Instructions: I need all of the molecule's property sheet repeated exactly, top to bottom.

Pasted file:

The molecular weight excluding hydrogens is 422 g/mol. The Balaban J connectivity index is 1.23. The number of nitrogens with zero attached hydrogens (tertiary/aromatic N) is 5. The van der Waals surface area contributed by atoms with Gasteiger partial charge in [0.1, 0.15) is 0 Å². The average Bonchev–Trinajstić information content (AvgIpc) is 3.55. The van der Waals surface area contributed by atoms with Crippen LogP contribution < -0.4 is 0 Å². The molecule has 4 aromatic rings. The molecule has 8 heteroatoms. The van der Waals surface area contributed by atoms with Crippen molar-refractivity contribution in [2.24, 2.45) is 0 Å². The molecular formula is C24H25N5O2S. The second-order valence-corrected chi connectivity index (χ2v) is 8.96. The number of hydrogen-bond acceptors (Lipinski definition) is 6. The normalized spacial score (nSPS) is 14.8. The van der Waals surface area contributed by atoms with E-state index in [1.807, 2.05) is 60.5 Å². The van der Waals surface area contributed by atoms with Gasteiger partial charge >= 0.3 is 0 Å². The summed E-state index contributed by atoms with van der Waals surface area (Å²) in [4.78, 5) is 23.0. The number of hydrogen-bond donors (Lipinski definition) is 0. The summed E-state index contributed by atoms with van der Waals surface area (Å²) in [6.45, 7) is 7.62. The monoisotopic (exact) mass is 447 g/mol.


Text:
The molecular weight excluding hydrogens is 422 g/mol. The Balaban J connectivity index is 1.23. The number of nitrogens with zero attached hydrogens (tertiary/aromatic N) is 5. The van der Waals surface area contributed by atoms with Gasteiger partial charge in [0.1, 0.15) is 0 Å². The average Bonchev–Trinajstić information content (AvgIpc) is 3.55. The van der Waals surface area contributed by atoms with Crippen LogP contribution < -0.4 is 0 Å². The molecule has 4 aromatic rings. The molecule has 8 heteroatoms. The van der Waals surface area contributed by atoms with Crippen molar-refractivity contribution in [2.24, 2.45) is 0 Å². The molecular formula is C24H25N5O2S. The second-order valence-corrected chi connectivity index (χ2v) is 8.96. The number of hydrogen-bond acceptors (Lipinski definition) is 6. The normalized spacial score (nSPS) is 14.8. The van der Waals surface area contributed by atoms with E-state index in [1.807, 2.05) is 60.5 Å². The van der Waals surface area contributed by atoms with Gasteiger partial charge >= 0.3 is 0 Å². The summed E-state index contributed by atoms with van der Waals surface area (Å²) in [4.78, 5) is 23.0. The number of hydrogen-bond donors (Lipinski definition) is 0. The summed E-state index contributed by atoms with van der Waals surface area (Å²) in [6.45, 7) is 7.62. The monoisotopic (exact) mass is 447 g/mol.